MacDill promotes suicide prevention awareness

  • Published
  • By Airman 1st Class Joshua Hastings

September is national suicide prevention awareness month.

Some may find the topic of suicide difficult to acknowledge due to the emotional toll it has on friends and families as they experience loss, grief and healing.

Overcoming mental obstacles and personal hardships can be an unnerving process. Many times, service members are asked to perform under strenuous circumstances which can lead to feelings of anxiety and negative thoughts.

The Mental Health Clinic at MacDill Air Force Base is one of many resources available to service members who are struggling with mental health obstacles.

Air Force Capt. Brandon Farber, a 6th Medical Group clinical social worker, works with patients throughout the week to ensure that their mental health needs are taken care of.

“Mental health is never intended to be something that you go through on your own,” Farber said. “Support is available.”

Farber, alongside the mental health technicians at the clinic, work together to mitigate stigmas surrounding mental health so service members can feel more comfortable with getting the help they need.

Air Force Senior Airman Hannah Perez and Air Force Airman 1st Class Macey Nelson, 6th Medical Group mental health technicians, actively visit units on base to spread awareness on mental health and to build rapport with the MacDill community.

Perez recognizes that going to different units has helped the mental health technicians gain a better understanding of the stressors other service members face specific to their career field.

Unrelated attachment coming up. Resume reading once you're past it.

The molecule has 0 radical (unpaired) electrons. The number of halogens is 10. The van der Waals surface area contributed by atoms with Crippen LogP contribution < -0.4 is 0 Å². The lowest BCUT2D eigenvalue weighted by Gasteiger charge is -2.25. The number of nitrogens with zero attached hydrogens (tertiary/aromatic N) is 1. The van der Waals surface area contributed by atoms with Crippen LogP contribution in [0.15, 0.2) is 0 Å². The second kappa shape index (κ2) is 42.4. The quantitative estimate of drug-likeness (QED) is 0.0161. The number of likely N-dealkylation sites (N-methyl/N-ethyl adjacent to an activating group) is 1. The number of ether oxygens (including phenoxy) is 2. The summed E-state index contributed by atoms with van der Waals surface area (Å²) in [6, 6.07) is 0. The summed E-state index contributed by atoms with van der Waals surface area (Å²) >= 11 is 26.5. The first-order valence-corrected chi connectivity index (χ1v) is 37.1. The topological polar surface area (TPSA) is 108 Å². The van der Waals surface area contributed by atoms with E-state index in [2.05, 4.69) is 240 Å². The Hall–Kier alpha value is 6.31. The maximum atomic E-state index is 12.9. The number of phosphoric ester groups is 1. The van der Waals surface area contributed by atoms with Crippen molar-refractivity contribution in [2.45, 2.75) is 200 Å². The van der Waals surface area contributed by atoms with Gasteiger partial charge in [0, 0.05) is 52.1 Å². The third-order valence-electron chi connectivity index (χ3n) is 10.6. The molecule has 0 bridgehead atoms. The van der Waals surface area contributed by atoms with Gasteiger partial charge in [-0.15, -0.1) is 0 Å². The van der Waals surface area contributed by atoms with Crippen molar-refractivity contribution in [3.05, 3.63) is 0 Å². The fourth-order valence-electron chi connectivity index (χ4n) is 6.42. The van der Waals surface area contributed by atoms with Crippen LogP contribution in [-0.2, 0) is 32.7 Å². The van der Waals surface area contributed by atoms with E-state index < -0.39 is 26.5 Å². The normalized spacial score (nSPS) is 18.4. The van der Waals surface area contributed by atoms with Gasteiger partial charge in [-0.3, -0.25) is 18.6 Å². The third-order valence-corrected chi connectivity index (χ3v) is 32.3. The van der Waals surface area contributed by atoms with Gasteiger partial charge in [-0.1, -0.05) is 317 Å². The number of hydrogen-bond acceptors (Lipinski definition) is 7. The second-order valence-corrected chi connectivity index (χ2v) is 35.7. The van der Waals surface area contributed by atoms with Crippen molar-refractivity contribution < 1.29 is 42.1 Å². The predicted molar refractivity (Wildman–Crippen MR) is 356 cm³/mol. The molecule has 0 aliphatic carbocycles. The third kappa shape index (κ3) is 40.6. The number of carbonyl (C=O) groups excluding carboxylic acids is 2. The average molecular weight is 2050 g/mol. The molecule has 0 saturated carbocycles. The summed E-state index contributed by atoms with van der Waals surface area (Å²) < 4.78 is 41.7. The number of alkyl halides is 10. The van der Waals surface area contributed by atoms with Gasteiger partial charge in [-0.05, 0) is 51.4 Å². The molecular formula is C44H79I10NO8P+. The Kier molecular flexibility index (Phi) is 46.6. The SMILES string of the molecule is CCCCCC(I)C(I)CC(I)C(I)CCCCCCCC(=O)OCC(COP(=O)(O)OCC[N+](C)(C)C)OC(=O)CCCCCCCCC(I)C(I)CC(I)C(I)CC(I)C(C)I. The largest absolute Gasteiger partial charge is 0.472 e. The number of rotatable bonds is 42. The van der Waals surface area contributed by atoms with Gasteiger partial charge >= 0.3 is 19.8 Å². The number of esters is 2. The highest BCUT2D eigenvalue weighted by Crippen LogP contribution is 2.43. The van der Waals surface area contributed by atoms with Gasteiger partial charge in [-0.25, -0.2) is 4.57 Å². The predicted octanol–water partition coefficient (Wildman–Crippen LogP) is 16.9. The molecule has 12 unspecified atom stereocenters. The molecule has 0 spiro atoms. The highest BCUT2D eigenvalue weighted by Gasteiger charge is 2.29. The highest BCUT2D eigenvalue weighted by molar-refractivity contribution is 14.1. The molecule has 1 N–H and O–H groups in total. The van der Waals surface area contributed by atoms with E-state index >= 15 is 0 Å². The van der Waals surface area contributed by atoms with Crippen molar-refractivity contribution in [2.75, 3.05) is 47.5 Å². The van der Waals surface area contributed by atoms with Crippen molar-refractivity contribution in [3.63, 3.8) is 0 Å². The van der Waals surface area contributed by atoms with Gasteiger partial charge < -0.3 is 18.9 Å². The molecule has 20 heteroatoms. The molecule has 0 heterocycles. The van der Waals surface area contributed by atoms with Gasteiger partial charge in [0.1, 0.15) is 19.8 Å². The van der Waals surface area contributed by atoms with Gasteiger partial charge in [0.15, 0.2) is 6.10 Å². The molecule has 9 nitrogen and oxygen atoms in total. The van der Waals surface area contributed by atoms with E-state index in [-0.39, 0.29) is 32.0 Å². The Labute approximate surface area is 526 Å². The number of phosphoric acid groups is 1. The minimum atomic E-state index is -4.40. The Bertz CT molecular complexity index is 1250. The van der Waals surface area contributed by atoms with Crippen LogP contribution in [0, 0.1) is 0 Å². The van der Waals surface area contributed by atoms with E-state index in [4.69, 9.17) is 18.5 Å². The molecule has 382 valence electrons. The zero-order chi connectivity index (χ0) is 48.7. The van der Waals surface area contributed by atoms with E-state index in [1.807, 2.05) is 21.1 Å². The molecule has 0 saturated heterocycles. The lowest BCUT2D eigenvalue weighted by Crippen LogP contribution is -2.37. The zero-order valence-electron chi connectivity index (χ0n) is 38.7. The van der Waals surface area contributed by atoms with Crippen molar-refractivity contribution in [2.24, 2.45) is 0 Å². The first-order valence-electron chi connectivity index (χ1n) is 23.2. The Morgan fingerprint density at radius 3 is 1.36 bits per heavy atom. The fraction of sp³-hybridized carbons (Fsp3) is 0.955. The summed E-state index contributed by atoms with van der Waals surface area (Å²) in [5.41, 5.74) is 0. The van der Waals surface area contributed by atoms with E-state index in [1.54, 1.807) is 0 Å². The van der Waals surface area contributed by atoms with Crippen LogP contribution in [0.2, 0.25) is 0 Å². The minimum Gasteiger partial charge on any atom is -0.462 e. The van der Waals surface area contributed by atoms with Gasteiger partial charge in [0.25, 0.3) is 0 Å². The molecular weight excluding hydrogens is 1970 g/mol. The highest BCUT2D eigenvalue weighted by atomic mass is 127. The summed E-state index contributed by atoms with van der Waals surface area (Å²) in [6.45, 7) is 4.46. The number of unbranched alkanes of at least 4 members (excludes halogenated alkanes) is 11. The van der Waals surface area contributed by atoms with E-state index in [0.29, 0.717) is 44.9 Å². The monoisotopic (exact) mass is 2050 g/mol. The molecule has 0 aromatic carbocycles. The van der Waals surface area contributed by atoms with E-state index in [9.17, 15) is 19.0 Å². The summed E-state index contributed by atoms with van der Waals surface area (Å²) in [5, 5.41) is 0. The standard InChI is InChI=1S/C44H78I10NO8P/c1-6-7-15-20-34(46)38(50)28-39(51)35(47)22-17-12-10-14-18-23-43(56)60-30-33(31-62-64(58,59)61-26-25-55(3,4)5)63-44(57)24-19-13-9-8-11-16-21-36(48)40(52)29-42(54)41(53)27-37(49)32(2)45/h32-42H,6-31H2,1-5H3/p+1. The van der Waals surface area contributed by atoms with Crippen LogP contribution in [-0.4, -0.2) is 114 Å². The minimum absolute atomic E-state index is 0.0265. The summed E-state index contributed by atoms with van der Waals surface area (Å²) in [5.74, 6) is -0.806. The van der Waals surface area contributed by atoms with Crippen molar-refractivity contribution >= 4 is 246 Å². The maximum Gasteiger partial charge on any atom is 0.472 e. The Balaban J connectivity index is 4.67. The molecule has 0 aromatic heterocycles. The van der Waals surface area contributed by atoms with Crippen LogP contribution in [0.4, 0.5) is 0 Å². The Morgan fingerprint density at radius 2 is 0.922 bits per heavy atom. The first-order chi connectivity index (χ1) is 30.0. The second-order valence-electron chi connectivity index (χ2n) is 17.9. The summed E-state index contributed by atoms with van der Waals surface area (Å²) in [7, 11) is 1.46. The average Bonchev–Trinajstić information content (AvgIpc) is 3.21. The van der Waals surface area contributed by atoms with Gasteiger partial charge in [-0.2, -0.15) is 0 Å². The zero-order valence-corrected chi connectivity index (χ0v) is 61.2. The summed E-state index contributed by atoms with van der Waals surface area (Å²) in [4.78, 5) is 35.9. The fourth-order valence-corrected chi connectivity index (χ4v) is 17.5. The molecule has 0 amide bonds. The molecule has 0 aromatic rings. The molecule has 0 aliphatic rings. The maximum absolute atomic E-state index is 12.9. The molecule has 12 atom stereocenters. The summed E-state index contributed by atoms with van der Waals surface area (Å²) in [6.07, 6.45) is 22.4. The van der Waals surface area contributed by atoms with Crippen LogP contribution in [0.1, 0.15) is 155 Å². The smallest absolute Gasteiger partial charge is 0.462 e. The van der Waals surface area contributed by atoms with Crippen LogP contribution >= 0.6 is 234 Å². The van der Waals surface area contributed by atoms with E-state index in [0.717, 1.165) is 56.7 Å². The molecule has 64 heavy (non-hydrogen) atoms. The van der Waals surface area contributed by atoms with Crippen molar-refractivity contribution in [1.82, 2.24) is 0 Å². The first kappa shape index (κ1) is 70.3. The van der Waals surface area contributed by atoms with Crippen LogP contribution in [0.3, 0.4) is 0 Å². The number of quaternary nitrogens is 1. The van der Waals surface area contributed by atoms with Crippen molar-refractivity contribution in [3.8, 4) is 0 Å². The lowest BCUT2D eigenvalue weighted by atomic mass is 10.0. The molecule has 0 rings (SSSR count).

“When people come in we know a little bit about what their daily lives look like at work,” Perez said. “We can better understand what they’re telling us and actually be able to empathize a little more.”

It is important to the Mental Health Clinic to have service members feel comfortable in getting the assistance they need as well as for them to be comfortable during the process of receiving help.

Nelson states that the Mental Health Clinic doesn’t take a uniform approach while taking care of service members at the clinic. The team treats each individual based on their specific needs. Mental health technicians have patients go through an initial triage process to be appropriately directed on the next steps of care, whether that be seeing a licensed clinical social worker at the clinic or seeing a specialist outside of base.

Mental health technicians recommend that any service member, who may be hesitant to go to mental health clinic, call for guidance. The clinic can help find other services that may be more comfortable alternatives such as Military Onesource, chaplain services or a community provider.

“Your health comes first, ultimately,” Nelson said. “Do whatever it takes so that you’re healthy, happy and live a good life.”

Perez said that as military leaders, it is everyone’s responsibility to create a culture that encourages responsible health-seeking and healthy coping skills.

The Mental Health Clinic encourages service members on base to look out for one another and to be aware of certain behaviors that can be warning signs of depression.

Being aware and watchful of the warning signs correlating with deteriorating mental health such as poor hygiene practices, having an unkempt appearance and irregular sleep patterns goes hand in hand with being a good wingman.

When confronted with a service member showing signs of depression or abnormal behavior, the Mental Health Clinic recommends following the ‘ACE’ acronym which stands for ‘Ask’, ‘Care’ and ‘Escort.’

The clinic recommends directly asking the service member about their mental state and if they have had thoughts of suicide. If the service member has expressed thoughts of suicide, it is recommended you show care and empathy and to limit the individual’s access to any means of self-harm. After showing care and empathy, it is important to escort the service member to a helping resource or agency right away.

“It’s all of our responsibilities to take care of one another and to look out for one another,” Nelson said.

For more information on services provided by the Mental Health Clinic call (813) 827-9171 or visit the clinic located inside the Medical Clinic on base.